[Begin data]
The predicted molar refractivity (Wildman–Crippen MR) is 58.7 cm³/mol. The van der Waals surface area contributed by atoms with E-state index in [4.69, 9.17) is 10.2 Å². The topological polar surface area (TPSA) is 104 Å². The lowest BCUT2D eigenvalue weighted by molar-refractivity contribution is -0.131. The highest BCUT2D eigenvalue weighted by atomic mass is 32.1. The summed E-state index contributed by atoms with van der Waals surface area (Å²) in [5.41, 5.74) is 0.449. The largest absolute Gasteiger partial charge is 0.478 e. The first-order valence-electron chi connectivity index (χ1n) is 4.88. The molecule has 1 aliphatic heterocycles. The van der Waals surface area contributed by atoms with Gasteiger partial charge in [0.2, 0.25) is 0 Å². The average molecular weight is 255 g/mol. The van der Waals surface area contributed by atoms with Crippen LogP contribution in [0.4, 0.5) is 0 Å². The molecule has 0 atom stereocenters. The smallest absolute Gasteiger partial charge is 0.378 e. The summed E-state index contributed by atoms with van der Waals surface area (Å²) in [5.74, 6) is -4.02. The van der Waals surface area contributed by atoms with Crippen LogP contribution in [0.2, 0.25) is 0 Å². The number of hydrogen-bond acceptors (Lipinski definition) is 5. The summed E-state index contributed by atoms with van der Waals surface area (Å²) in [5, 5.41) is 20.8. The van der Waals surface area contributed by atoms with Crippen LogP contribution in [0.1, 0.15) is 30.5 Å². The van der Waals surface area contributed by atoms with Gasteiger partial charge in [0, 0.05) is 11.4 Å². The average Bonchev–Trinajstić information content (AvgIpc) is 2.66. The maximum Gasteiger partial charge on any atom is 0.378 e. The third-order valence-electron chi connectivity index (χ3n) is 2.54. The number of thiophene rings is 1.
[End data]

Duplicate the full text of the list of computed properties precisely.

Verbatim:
The predicted molar refractivity (Wildman–Crippen MR) is 58.7 cm³/mol. The van der Waals surface area contributed by atoms with E-state index in [4.69, 9.17) is 10.2 Å². The topological polar surface area (TPSA) is 104 Å². The lowest BCUT2D eigenvalue weighted by molar-refractivity contribution is -0.131. The highest BCUT2D eigenvalue weighted by atomic mass is 32.1. The summed E-state index contributed by atoms with van der Waals surface area (Å²) in [5.41, 5.74) is 0.449. The largest absolute Gasteiger partial charge is 0.478 e. The first-order valence-electron chi connectivity index (χ1n) is 4.88. The molecule has 1 aliphatic heterocycles. The van der Waals surface area contributed by atoms with Gasteiger partial charge in [0.2, 0.25) is 0 Å². The average molecular weight is 255 g/mol. The van der Waals surface area contributed by atoms with Crippen LogP contribution in [0.4, 0.5) is 0 Å². The molecule has 0 atom stereocenters. The smallest absolute Gasteiger partial charge is 0.378 e. The summed E-state index contributed by atoms with van der Waals surface area (Å²) in [5.74, 6) is -4.02. The van der Waals surface area contributed by atoms with Crippen LogP contribution in [0.2, 0.25) is 0 Å². The number of hydrogen-bond acceptors (Lipinski definition) is 5. The summed E-state index contributed by atoms with van der Waals surface area (Å²) in [5, 5.41) is 20.8. The van der Waals surface area contributed by atoms with Crippen LogP contribution in [0.1, 0.15) is 30.5 Å². The van der Waals surface area contributed by atoms with Gasteiger partial charge in [0, 0.05) is 11.4 Å². The average Bonchev–Trinajstić information content (AvgIpc) is 2.66. The maximum Gasteiger partial charge on any atom is 0.378 e. The third-order valence-electron chi connectivity index (χ3n) is 2.54. The number of thiophene rings is 1.